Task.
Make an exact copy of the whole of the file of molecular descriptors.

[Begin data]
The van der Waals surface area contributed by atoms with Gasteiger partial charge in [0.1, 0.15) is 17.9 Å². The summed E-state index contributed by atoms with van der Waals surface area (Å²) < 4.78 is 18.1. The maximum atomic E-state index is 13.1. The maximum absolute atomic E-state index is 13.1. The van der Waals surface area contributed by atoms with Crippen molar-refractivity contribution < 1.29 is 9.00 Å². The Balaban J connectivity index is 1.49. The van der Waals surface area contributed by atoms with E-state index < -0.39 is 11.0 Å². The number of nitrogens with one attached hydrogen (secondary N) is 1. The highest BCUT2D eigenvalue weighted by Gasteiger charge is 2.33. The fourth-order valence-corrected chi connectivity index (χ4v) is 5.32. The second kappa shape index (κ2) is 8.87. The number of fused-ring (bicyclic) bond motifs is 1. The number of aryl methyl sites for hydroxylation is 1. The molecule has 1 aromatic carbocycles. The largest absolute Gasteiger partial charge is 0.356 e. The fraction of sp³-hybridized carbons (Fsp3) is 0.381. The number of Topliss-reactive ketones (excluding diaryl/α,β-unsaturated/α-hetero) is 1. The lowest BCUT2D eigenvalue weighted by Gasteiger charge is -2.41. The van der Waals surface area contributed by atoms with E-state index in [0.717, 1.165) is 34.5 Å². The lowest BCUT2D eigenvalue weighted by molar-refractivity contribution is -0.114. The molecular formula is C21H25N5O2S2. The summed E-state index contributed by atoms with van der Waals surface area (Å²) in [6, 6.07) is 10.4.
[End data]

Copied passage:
The van der Waals surface area contributed by atoms with Gasteiger partial charge in [0.1, 0.15) is 17.9 Å². The summed E-state index contributed by atoms with van der Waals surface area (Å²) < 4.78 is 18.1. The maximum atomic E-state index is 13.1. The maximum absolute atomic E-state index is 13.1. The van der Waals surface area contributed by atoms with Crippen molar-refractivity contribution < 1.29 is 9.00 Å². The Balaban J connectivity index is 1.49. The van der Waals surface area contributed by atoms with E-state index < -0.39 is 11.0 Å². The number of nitrogens with one attached hydrogen (secondary N) is 1. The highest BCUT2D eigenvalue weighted by Gasteiger charge is 2.33. The fourth-order valence-corrected chi connectivity index (χ4v) is 5.32. The second kappa shape index (κ2) is 8.87. The number of fused-ring (bicyclic) bond motifs is 1. The number of aryl methyl sites for hydroxylation is 1. The molecule has 1 aromatic carbocycles. The largest absolute Gasteiger partial charge is 0.356 e. The fraction of sp³-hybridized carbons (Fsp3) is 0.381. The number of Topliss-reactive ketones (excluding diaryl/α,β-unsaturated/α-hetero) is 1. The lowest BCUT2D eigenvalue weighted by Gasteiger charge is -2.41. The van der Waals surface area contributed by atoms with E-state index in [0.717, 1.165) is 34.5 Å². The lowest BCUT2D eigenvalue weighted by molar-refractivity contribution is -0.114. The molecular formula is C21H25N5O2S2. The summed E-state index contributed by atoms with van der Waals surface area (Å²) in [6, 6.07) is 10.4.